All eyes will be focused on Kuwaiti champions Al Qadisiya and Syria's Al Karama when the two sides meet in the first leg of the semi-final of the AFC Champions League in Homs on Wednesday.  The giant-killing duo eliminated former champions Al Ain of the UAE and holders Al Ittihad in the quarter-finals respectively.

Al Ain and Al Ittihad were not the only big names to fall at the hands of the semi-finalists.  Iran's Saba Battery, Uzbek champions Pakhtakor and Qatari giants Al Gharafa, also fell at the hands of the motivated underdogs.  Now the unlikely pair are only two steps away from booking passage to the FIFA World Club Cup in Japan.

The Arabic name 'Al Karama' means 'dignity' and it is this spirit that has been in evidence in the team's run to the final four.  With limited financial resources that cannot possibly be compared to some their fellow Champions League participants, the Syrians have proved themselves to be one of the best-organised teams in the competition.

"Our passion for the game is priceless and when we are on the pitch, we think of nothing but victory," said veteran defender Hassan Abbas.

A formidable unit
With most of Syria's international players spread out evenly among the country's top-flight, Al Karama are not a collection of superstars, but rather a solid and dependable unit.  The harmony, teamwork and discipline they have shown in reaching the semi-finals has certainly been impressive and coach Mohammed Kwid sees it as a major factor

"Not having any superstars is not a weakness, on the contrary I believe it is a plus," he said.  "I mean what are the odds of the whole team having an off day in a match?"

The squad contains a good mix.  Veteran defensive partnership Kassab and Abbas are supported by Brazilian defender Fabio Santos, while the midfield relies upon Jehad Al Hussien, Abdul Kader Refai, Aatef Jenyat and the talented Iyad Mando.  And up front, 20-year-old Mohammad Ibrahim will provide plenty of worries to the Al Qadisiya rearguard.

The side will be backed by a vociferous home support and midfielder Al Hussien believes that will be a crucial bonus for the first leg.  "The support of our fans was crucial during this competition," he said.  "When we see the desire for victory in their eyes, we know that we must continue casting our magic."  Indeed, a victory over Al Qadisiya would be their fifth consecutive win at the Khaled Bin Al Waleed Stadium.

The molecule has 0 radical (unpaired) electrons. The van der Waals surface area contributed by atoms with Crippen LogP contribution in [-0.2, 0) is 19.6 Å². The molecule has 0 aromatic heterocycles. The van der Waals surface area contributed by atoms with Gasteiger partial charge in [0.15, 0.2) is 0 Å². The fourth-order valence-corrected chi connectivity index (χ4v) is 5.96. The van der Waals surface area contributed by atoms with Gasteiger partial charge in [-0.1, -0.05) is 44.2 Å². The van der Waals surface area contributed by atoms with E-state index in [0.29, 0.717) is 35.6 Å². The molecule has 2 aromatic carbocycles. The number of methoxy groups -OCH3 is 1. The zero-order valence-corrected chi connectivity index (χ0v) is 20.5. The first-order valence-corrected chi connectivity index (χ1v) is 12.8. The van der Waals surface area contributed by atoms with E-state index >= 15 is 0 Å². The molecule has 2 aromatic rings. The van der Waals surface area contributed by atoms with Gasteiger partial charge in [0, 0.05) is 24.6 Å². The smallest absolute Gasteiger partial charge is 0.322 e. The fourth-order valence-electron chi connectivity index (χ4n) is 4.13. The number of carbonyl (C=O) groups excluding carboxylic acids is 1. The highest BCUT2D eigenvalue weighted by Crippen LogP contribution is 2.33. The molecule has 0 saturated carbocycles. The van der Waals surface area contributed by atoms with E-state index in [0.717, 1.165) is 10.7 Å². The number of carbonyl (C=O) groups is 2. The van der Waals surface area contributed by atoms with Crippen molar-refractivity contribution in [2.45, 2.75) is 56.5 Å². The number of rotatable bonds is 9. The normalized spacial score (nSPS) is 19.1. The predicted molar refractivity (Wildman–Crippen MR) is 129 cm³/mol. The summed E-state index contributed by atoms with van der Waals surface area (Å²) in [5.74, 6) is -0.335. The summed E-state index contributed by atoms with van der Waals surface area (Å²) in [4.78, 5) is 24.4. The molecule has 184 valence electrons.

Bright future for Kuwait
Following a memorable victory over Australia in the AFC Nations Cup qualifiers, a breeze of optimism has been blowing among Kuwaiti fans after a disappointing elimination from FIFA World Cup™ qualifying last year.

There have been other indications that Kuwaiti football is on the up and Al Qadisiya's presence in the semi-finals has helped to underline that trend. 

Thanks to a decision by the club's management not to sack coach Mohamed Ibrahim following a humiliating 6-0 loss to Foolad of Iran in their opening match of the competition and even turning down a request by the coach to resign, they have since gone from strength to strength

Ibrahim has managed to construct a young side with plenty of potential, and with seven international players in the ranks, the side is considered to be the future of the country's football.  The foreign duo of Fouzi Basheer from Oman and Ivorian Brahima Keita provides stamina and energy in midfield.  However, the absence of the skillful striker Bader Al Mutwa will be a blow to the team's hopes.

"He is a very important player and it will be disappointing to miss him on such a critical day," the coach said.  "So, I will be happy to return with a draw, as we still have a game at home."

However, the Syrians would be naive to take the Kuwaiti coach's statement as a sign of safety.  On the contrary, they should be aware that they will face a menacing threat from a side that have scored seven goals in their four away matches in the Champions League so far.